Sin taxes took the wind out of Distell’s profits in financial 2018 as the liquor group behind big-name brands such as Savanna cider, Nederburg wine and Amarula liqueur battled with another hefty hike in excise duty. Excise as a percentage of sales was 26.4% in the year to June 2018, a staggering increase from the 16.8% Distell had to pay in 2001. The higher excise charge and one-off exceptional costs at an associate company in Tanzania were the major factors behind a 5.6% drop in earnings to 667.5c a share from 707.3c.

Distell, which was relisted at the end of May at R130, reported a strong 10.4% increase in sales with volume growth in all three reporting regions — SA, Africa and international. Revenue grew 10.4% to R24bn and operating profit edged up 1.8% to R2.4bn.

The share price closed 1.47% weaker on Friday at R121.90. In Africa, where the group boosted its exposure through investment in Best Global Brands, exceptional performances were recorded in Botswana, Kenya, Zambia and Zimbabwe.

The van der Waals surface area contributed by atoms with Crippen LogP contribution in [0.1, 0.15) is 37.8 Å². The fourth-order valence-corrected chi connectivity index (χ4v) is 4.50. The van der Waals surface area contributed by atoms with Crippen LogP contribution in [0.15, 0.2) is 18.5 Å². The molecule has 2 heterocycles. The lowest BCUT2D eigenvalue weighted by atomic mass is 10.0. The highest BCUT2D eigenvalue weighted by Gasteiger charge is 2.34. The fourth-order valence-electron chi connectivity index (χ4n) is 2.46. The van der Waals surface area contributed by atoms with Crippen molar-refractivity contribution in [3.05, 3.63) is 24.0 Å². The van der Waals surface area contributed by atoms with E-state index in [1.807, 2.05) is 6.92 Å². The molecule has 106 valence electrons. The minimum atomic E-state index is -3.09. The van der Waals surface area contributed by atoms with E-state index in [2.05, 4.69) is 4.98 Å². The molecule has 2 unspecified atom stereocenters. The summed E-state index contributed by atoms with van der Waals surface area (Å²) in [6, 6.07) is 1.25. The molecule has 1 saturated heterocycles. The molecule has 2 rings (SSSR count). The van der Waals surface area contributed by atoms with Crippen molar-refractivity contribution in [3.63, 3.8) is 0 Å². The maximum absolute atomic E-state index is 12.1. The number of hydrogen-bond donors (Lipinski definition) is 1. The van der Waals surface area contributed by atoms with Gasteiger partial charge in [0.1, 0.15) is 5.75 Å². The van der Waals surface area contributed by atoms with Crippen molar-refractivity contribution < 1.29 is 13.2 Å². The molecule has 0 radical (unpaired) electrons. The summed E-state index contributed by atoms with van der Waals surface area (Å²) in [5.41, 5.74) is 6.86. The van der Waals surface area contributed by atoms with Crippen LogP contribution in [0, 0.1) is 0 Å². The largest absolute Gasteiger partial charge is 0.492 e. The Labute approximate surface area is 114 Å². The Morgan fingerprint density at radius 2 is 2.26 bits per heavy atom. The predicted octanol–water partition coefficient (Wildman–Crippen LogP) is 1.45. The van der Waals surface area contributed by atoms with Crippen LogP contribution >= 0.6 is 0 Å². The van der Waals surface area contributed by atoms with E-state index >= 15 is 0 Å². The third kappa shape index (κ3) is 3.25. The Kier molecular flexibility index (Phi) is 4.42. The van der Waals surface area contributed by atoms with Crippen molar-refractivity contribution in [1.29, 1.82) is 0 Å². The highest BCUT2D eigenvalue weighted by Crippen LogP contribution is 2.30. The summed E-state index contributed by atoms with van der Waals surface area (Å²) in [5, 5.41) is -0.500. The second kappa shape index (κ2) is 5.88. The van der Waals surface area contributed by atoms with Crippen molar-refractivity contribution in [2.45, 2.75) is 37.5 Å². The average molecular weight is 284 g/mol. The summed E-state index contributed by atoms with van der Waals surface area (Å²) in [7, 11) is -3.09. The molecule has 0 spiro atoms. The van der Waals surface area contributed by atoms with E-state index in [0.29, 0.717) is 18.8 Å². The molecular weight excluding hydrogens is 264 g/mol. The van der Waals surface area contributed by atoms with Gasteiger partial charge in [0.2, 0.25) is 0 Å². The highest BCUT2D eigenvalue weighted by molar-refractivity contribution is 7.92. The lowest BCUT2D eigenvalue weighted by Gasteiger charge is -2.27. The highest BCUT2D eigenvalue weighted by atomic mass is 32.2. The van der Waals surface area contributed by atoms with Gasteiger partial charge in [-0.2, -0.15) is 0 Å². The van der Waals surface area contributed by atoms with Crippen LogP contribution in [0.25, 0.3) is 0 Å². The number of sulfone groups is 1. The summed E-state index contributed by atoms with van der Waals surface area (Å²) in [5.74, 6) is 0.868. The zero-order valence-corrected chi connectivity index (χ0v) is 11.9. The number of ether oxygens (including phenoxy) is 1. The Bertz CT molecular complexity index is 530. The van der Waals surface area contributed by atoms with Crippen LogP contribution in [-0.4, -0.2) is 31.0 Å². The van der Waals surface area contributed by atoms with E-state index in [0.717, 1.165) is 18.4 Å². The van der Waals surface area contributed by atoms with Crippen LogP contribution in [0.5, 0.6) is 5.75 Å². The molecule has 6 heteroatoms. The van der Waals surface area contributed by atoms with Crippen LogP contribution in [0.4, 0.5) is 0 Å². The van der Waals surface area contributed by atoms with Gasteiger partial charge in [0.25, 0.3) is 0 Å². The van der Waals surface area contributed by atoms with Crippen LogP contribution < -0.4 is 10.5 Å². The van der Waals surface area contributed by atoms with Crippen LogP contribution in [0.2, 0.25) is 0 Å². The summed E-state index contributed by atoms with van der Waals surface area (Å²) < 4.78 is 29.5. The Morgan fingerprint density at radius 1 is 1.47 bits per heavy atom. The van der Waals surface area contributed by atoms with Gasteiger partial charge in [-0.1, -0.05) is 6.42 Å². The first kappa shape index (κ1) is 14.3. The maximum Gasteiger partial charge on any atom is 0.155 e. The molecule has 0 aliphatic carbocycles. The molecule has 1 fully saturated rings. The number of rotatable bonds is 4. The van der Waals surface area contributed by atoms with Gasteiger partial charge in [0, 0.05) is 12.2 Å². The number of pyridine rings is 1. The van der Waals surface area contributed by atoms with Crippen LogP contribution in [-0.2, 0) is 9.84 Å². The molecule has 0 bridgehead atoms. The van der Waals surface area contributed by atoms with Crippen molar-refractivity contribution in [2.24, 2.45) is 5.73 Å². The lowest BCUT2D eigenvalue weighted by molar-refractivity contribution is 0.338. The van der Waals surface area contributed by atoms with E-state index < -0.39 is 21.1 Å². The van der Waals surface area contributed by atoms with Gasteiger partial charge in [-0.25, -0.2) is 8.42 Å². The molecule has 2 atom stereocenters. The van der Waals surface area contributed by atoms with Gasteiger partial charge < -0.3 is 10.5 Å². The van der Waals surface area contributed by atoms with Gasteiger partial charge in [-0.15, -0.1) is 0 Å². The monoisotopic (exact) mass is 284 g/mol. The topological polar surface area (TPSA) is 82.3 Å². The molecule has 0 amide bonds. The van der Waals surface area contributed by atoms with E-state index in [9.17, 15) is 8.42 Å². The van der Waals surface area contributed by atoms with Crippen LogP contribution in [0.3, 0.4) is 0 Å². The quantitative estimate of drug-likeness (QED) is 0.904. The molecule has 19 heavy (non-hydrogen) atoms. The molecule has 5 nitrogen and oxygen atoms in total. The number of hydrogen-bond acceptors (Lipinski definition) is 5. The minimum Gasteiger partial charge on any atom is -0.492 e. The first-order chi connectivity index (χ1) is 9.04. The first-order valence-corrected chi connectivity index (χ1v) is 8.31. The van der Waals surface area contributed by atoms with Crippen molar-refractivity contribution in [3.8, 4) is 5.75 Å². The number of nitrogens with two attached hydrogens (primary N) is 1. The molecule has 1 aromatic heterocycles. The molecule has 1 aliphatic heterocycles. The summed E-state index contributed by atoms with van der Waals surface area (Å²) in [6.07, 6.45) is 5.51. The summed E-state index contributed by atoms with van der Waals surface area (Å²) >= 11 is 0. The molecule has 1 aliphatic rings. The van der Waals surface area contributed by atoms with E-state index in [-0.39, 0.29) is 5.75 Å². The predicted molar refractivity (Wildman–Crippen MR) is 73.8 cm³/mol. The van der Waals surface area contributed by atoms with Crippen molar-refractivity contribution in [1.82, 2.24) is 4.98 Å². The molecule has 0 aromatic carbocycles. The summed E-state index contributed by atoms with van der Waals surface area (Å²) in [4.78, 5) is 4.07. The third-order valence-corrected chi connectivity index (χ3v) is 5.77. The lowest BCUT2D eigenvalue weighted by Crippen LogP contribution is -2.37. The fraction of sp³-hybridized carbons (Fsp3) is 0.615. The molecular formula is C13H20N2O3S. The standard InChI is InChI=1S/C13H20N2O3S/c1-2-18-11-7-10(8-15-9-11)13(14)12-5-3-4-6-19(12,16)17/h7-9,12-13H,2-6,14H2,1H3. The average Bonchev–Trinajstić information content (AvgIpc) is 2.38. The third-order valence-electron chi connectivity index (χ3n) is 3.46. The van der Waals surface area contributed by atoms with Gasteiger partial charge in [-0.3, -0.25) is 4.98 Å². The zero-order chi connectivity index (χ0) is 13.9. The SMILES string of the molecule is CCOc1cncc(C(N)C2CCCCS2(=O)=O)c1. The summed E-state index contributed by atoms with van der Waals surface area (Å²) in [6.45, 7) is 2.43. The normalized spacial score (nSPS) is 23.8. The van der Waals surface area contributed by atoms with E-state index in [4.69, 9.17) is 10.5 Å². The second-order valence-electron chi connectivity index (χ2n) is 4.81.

In SA volumes were up 4.4% and revenue advanced 9.9%.

Chris Logan of Opportune Investments said the results were "commendable in what were very challenging conditions". Not only was the consumer hit by low economic growth, the market had become considerably more competitive as rival KWV was posing a greater threat under new owners, Logan said.

In addition, ABInbev, which acquired control of SABMiller in 2016, had become a more aggressive competitor in the cider market, Logan said. "On top of all that the government is milking them on excise."

Group MD Richard Rushton said he was "very pleased with the performance" given the challenging conditions. Management would have to work with the government on the excise issue, which is "putting pressure on us and the consumer", Rushton said.